55. Chester Z. Keller was hired in 1960 and he taught for a year in the psychology department before establishing the philosophy department, which he chaired from 1961 to 1995. He also was instrumental in the creation of the religious studies program in 1974 and its eventual incorporation into the philosophy department.
  56. James E. Brooks
    James E. Brooks served as the sixth president from 1961-1978. Brooks is the only CWU graduate to serve as president. During his tenure, the campus expanded from 100 to 360 acres, enrollment grew by nearly 6,000 students, and he transitioned Central from a college that offered only undergraduate degrees to a master's degree-granting university.
  57. Robert A. “Bob” Moawad, brother of John Moawad, was a standout baseball and basketball player in the early 1960s. He founded Edge Learning Institute, a professional development company that helps organizations increase productivity. He was honored as Distinguished Alumnus in 1994 and inducted into the Athletics Hall of Fame in 1996.
  58. William Seraile is a retired professor of African and African-American studies at Lehman College, where he taught for 36 years. He earned a degree in social science at CWU in 1963 and was named Outstanding Alumnus in 2009 and College of Arts and Humanities Distinguished Alumnus in 2012. The Williams Seraile Scholarship helps students who have overcome personal hardship.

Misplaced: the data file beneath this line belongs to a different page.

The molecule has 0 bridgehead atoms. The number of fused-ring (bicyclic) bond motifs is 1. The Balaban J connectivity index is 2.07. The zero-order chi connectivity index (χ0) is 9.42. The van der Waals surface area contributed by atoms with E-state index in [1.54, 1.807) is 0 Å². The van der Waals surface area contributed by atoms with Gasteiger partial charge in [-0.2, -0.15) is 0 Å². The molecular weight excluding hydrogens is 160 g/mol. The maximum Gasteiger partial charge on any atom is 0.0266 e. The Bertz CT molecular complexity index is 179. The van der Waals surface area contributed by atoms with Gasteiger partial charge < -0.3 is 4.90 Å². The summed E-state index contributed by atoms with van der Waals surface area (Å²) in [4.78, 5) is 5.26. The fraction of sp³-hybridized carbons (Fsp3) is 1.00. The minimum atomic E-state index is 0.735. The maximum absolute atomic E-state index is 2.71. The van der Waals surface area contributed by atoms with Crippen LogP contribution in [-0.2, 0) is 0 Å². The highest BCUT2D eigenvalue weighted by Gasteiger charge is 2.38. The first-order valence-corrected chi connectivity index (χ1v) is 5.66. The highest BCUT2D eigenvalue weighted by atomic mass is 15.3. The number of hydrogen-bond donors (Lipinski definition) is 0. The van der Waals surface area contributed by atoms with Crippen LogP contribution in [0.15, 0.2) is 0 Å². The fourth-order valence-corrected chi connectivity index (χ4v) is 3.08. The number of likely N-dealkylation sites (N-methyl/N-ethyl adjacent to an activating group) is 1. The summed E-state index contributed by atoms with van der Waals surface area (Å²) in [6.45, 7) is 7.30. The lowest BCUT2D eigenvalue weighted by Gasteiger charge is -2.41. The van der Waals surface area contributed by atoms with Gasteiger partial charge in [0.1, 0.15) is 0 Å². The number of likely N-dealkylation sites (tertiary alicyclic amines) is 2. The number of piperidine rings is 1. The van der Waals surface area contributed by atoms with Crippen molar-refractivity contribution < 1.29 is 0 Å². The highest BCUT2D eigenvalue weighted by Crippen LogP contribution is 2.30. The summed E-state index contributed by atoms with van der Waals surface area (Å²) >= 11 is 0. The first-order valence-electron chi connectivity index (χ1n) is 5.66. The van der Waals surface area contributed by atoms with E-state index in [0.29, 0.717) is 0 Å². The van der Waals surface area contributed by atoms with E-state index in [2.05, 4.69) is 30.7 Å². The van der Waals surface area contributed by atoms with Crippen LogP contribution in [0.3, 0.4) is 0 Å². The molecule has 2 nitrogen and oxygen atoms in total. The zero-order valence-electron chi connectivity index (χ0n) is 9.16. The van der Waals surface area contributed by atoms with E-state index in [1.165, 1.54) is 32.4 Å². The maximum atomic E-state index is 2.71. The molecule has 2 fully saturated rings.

59. Robert M. “Beep” Panerio taught music theory and composition and trumpet from 1963-1991. Panerio, a former orchestrator for NBC studios in New York, mentored scores of public school educators and wrote the band piece Jubiloso, which earned the 1974 Oswald Award as best band composition in North America. Panerio, whom Wayne Hertz called "The best music theory teacher on the planet," was honored with the Distinguished Professor award for creativity in 1982 and was the College of Arts and Humanities Distinguished Alumnus in 2008. He and his wife, Shar, endowed the Robert Panerio Trumpet Scholarship in the 1990s.
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  60. Patrick R. O’Shaughnessy
    Patrick R. O’Shaughnessy was an influential accounting professor, hired in 1964 when the College of Business was in its infancy. He taught for 35 years and earned the Distinguished Professor award for teaching in 1982.
  61. John P. Foster was a professor of journalism specializing in photography from 1965-1995. His work has appeared in numerous national publications including Sports Illustrated, Time, the Associated Press, and the Seattle Times. His award winning rodeo photography earned him a spot in the Ellensburg Rodeo Hall of Fame in 2001.
  62. Thomas J. “Tom” Parry was head football coach from 1966-1983. His 95 career victories make him the most successful football coach in school history. He was inducted into the Athletics Hall of Fame in 1992.